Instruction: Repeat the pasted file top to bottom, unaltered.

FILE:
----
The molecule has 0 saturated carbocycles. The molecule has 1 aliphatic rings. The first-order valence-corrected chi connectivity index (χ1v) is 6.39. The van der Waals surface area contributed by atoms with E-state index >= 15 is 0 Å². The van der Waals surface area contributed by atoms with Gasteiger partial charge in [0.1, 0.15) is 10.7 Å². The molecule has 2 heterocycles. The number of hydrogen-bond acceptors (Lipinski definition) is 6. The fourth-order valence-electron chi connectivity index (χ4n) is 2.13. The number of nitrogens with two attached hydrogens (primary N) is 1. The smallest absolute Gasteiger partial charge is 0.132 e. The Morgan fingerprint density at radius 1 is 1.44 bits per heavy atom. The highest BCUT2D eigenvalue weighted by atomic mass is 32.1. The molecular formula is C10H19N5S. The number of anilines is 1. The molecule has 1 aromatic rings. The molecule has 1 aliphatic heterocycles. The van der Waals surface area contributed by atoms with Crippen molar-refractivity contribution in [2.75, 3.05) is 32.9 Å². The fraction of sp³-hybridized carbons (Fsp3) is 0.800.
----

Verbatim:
The molecule has 0 saturated carbocycles. The molecule has 1 aliphatic rings. The first-order valence-corrected chi connectivity index (χ1v) is 6.39. The van der Waals surface area contributed by atoms with E-state index >= 15 is 0 Å². The van der Waals surface area contributed by atoms with Gasteiger partial charge in [0.1, 0.15) is 10.7 Å². The molecule has 2 heterocycles. The number of hydrogen-bond acceptors (Lipinski definition) is 6. The fourth-order valence-electron chi connectivity index (χ4n) is 2.13. The number of nitrogens with two attached hydrogens (primary N) is 1. The smallest absolute Gasteiger partial charge is 0.132 e. The Morgan fingerprint density at radius 1 is 1.44 bits per heavy atom. The highest BCUT2D eigenvalue weighted by atomic mass is 32.1. The molecular formula is C10H19N5S. The number of anilines is 1. The molecule has 1 aromatic rings. The molecule has 1 aliphatic heterocycles. The van der Waals surface area contributed by atoms with Crippen molar-refractivity contribution in [2.75, 3.05) is 32.9 Å². The fraction of sp³-hybridized carbons (Fsp3) is 0.800.